Baroness Hayman: My Lords, on policy matters, I can assure my noble friend that I do not intend to

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step aside for the results of a computer. In terms of the information technology and the database, I am afraid that the computer's mind is better than my own.

Lord Bowness: My Lords, will the Minister explain further about the computerisation and where exactly it is to be installed? Many of us would hope that if computerisation is introduced to the system of testing it is not done in such a way as to put an extensive burden on small but honest garages so that they are unable to undertake the testing. That would also be to the detriment of many members of the public who have older cars and who wish to keep them on the road as essentials, not luxuries. Being able to have those vehicles tested locally is important.

Baroness Hayman: My Lords, I hope that I can reassure the noble Lord. Computerisation is not intended to be a particular difficulty for the many small outlets which, as he suggested, are undertaking tests at the moment, although, as the tests become more sophisticated, for example over emissions, some of the equipment that is necessary to ensure high standards becomes more expensive to install. It is important to recognise that the present paper system of testing is unsatisfactory in many respects, not least because of the possibility for fraud and theft.

Armed Forces: Recruitment of Ethnic Minorities

3.26 p.m.

Baroness Serota asked Her Majesty's Government:

    What action they are taking to improve recruitment among ethnic minorities in the Armed Forces.

The Minister of State, Ministry of Defence (Lord Gilbert): My Lords, it is the Government's view that the Armed Forces should better reflect the ethnic composition of the society that they seek to defend. All the services are paying particular attention to recruitment from ethnic minority groups. The Army initiated a campaign to that end on 13th October 1997. It includes a new complaints procedure, the formation of an equal opportunities inquiry team to work outside the chain of command on complaints of racism, and a specialist recruitment team made up of Army personnel from the ethnic minorities. A number of further measures are being investigated.

Baroness Serota: My Lords, perhaps I may first thank my noble friend the Minister for that encouraging reply and take the opportunity to congratulate the Army on this new initiative to grapple with racial discrimination and to promote equal opportunities for members of ethnic minorities who, until now, have formed some 1 per cent. only of our defence forces. Will my noble friend tell us what steps are taken by the other two services in that respect? Presumably it is through single-service campaigns.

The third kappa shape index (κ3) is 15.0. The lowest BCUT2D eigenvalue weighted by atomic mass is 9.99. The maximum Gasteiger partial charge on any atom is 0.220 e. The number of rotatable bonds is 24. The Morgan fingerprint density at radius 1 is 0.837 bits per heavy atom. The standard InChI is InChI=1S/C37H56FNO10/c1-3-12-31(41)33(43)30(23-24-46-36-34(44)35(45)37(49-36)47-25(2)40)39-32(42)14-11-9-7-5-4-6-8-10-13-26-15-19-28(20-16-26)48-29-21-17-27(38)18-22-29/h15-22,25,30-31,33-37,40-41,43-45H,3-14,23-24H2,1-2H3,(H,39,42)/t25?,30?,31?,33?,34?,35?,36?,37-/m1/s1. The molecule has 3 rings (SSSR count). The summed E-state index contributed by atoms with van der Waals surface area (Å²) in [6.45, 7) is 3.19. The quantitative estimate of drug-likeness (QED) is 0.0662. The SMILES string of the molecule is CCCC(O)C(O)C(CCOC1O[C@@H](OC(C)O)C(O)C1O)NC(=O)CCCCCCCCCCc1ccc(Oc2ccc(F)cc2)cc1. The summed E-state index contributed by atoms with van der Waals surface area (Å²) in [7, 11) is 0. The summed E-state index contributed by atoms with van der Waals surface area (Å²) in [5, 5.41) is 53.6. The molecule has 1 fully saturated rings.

Lord Gilbert: My Lords, the Army is taking the lead in these matters. The other services will of course be

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hoping to learn from their advantages. One of the things that we believe it necessary to do before we are successful in establishing a local recruitment campaign is to ensure that the services have a presence in the communities from which they are seeking to recruit. That will be the objective not just of the Army but of the other services.

Lord Archer of Sandwell: My Lords, does my noble friend accept that the decision to introduce one of the two pilot schemes into Sandwell has been warmly welcomed by the local community? While I appreciate that the mills of MoD grind slowly, can he tell us anything else about what is proposed and how we can help?

Lord Gilbert: My Lords, I am grateful to my noble and learned friend who, of course, used to be my neighbour in another place for many years. We held exploratory talks with the leader of Sandwell Council, Mr. Tarsem King, and other members of the council on 26th September to discuss the possibility of a recruitment drive in Sandwell. I am glad to say that our proposals were met with considerable enthusiasm and that the local council is supporting our initiative. We are now looking for the best possible way to take that forward, involving senior members of the ethnic community, religious leaders, the local authority and the police.

Lord Harris of Greenwich: My Lords, is the Minister aware that we welcome the steps which have been taken this week by the Army, but does he agree that there is a long way to go? Does he recall that he gave me a Written Answer in July telling me that there were fewer than 10 representatives of the ethnic minorities serving in the Household Division and that two regiments had no representatives from the ethnic minorities? Does he further agree that any police force that had such a record would be subject to severe criticism? I therefore hope that the steps he has taken today will lead to a radical improvement in the situation.